WEST WILDWOOD — A former Class II officer in the borough claims in a lawsuit he was fired from his job for writing tickets to political allies of Mayor Christopher Fox and he was directed to target residents who may not vote for the mayor in future elections.
Jeremy Mawhinney, of Egg Harbor City, was hired by the West Wildwood Police Department as a Class II officer in June 2016 and fired in October 2017 after he was told several times by his sergeant, James Dodd, and Chief Jackie Ferentz not to write tickets to Fox’s allies, regardless of whether they were breaking the law, according to the lawsuit.
Business Administrator Christopher Ridings said Tuesday the borough does not comment on pending litigation. Fox did not return a request for comment.
The lawsuit is the second the borough has grappled with over the past two years.
Last year, a Cape May County jury awarded Ferentz about $1.7 million in her whistleblower suit against the borough and its former mayor, Herbert Frederick, that has led to tax increases for the 600 residents.
In that lawsuit, Ferentz, whose annual salary is $101,000, claimed Frederick interfered with police business during his time as mayor.
Frederick was dropped from the lawsuit before Ferentz was awarded the money.
This lawsuit accuses Fox, the current mayor, of also meddling in police affairs.
Fox and Ferentz live together, but have denied there is a romantic relationship, according to previous press reports.
Mawhinney also says in his lawsuit Fox personally intervened in numerous cases to have criminal charges against his allies dropped and that he was directed to write tickets and summonses against residents of three homes on West Glenwood Avenue and West Poplar Avenue, according to the suit.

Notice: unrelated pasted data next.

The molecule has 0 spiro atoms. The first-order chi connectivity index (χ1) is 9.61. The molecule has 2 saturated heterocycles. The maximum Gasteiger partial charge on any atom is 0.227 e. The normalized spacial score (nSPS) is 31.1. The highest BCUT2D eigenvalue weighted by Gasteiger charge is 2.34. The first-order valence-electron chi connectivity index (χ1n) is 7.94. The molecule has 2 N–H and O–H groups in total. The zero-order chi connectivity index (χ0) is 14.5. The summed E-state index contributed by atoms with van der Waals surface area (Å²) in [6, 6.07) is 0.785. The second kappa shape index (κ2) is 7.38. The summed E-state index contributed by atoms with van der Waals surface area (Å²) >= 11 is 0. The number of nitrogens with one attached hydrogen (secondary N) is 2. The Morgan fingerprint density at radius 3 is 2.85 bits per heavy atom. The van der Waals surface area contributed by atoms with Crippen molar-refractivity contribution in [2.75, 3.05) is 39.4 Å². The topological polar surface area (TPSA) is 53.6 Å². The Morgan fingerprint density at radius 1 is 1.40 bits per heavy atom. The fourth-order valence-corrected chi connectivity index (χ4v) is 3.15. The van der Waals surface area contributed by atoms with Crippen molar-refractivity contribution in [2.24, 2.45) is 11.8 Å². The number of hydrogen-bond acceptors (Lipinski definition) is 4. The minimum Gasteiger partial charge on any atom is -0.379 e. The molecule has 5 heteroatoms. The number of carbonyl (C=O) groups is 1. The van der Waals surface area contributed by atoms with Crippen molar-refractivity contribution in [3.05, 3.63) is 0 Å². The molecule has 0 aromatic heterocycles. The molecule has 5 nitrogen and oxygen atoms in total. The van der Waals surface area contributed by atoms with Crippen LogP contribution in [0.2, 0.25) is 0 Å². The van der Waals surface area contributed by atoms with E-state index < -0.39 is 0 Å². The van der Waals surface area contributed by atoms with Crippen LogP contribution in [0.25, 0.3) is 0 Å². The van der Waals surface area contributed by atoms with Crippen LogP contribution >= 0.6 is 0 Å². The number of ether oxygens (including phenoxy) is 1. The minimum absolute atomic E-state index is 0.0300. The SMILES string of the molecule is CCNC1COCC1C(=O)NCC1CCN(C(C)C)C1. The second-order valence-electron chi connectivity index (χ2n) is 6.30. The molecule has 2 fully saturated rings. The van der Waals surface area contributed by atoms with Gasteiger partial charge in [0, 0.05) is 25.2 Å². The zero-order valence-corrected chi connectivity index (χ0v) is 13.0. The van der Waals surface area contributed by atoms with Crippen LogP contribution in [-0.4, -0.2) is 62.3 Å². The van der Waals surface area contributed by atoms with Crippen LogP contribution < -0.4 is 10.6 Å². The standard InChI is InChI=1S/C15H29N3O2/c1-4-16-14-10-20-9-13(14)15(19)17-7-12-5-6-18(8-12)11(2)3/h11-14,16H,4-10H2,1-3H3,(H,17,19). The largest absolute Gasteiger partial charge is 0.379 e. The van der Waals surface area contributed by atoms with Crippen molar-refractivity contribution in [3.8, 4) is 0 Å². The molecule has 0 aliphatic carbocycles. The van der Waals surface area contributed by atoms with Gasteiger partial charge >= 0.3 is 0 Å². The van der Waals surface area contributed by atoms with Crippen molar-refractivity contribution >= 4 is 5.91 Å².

On June 26, 2016, Mawhinney alleges, he responded to a residence on Magnolia Avenue for a noise complaint and alleged use of marijuana. Upon arriving, Mawhinney and Dodd, who also responded, were threatened by one of the home’s occupants, saying he was going to call the mayor and they would be fired if they arrested him, the lawsuit states.
Both officers arrested the man and found marijuana, which was taken to the Police Department as evidence, according to the lawsuit. Once at the police station, the officers there received a phone call from Ferentz saying the mayor was demanding the marijuana be disposed of and the defendant be released on a noise complaint he would have dismissed in court.
“The mayor further indicated that (Mawhinney) and the other officers were working in a small town where they need the residents to politically back (him) … for the next election,” the lawsuit states.
Mawhinney says Dodd then told him he was going to flush the marijuana down the toilet and release the defendant, who was not named in the lawsuit.
In July 2016, Mawhinney says, he was told by both Dodd and Ferentz there were only three houses in the whole community that officers should target and continually write summonses against, in hopes it would run the occupants out of town because the mayor “did not want them in his town as they did not support (him),” according to the lawsuit.
Mawhinney says this conduct continued on several occasions, which included him having his ticket book taken away, until he was fired in October 2017.
The lawsuit also says the mayor held a meeting Sept. 6, 2017, with the Police Department telling officers to only write tickets against the residents of the three specific houses and not against his allies.
“The mayor indicated that he did not care if his political supporters were doing 90 mph down Glenwood Avenue, a 25 mph zone, and that they were to be left alone,” the lawsuit states.
In October, Mawhinney says, he was fired by Ferentz, who told him she likes him but had to fire him because of pressure at home from the mayor, according to the lawsuit.
Mawhinney’s lawuit seeks an undetermined monetary amount in damages plus interest, attorney fees and costs of the suit. He is represented by Northfield attorney David Castellani.